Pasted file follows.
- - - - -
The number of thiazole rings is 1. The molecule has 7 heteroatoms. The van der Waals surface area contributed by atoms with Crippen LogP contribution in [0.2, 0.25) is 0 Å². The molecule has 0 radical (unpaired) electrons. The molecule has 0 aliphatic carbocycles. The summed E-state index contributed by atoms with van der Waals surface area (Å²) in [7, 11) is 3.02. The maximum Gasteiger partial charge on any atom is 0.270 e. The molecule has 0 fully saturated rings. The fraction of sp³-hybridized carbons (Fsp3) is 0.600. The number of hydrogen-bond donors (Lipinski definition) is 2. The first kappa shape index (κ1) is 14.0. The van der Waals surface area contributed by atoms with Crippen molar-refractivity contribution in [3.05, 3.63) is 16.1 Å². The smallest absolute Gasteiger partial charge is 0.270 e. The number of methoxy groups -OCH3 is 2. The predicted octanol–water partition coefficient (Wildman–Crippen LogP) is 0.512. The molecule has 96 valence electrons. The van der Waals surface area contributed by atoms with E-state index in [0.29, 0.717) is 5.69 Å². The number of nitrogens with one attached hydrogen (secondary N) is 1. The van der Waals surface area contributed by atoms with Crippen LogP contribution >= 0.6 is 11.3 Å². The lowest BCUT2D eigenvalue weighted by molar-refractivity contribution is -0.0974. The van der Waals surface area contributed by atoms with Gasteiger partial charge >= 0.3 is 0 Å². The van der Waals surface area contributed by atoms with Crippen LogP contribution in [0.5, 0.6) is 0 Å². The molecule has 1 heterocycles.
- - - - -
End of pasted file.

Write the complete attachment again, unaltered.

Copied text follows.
The number of thiazole rings is 1. The molecule has 7 heteroatoms. The van der Waals surface area contributed by atoms with Crippen LogP contribution in [0.2, 0.25) is 0 Å². The molecule has 0 radical (unpaired) electrons. The molecule has 0 aliphatic carbocycles. The summed E-state index contributed by atoms with van der Waals surface area (Å²) in [7, 11) is 3.02. The maximum Gasteiger partial charge on any atom is 0.270 e. The molecule has 0 fully saturated rings. The fraction of sp³-hybridized carbons (Fsp3) is 0.600. The number of hydrogen-bond donors (Lipinski definition) is 2. The first kappa shape index (κ1) is 14.0. The van der Waals surface area contributed by atoms with Crippen molar-refractivity contribution in [3.05, 3.63) is 16.1 Å². The smallest absolute Gasteiger partial charge is 0.270 e. The number of methoxy groups -OCH3 is 2. The predicted octanol–water partition coefficient (Wildman–Crippen LogP) is 0.512. The molecule has 96 valence electrons. The van der Waals surface area contributed by atoms with E-state index in [0.29, 0.717) is 5.69 Å². The number of nitrogens with one attached hydrogen (secondary N) is 1. The van der Waals surface area contributed by atoms with Crippen LogP contribution >= 0.6 is 11.3 Å². The lowest BCUT2D eigenvalue weighted by molar-refractivity contribution is -0.0974. The van der Waals surface area contributed by atoms with Gasteiger partial charge >= 0.3 is 0 Å². The van der Waals surface area contributed by atoms with Crippen LogP contribution in [0.5, 0.6) is 0 Å². The molecule has 1 heterocycles.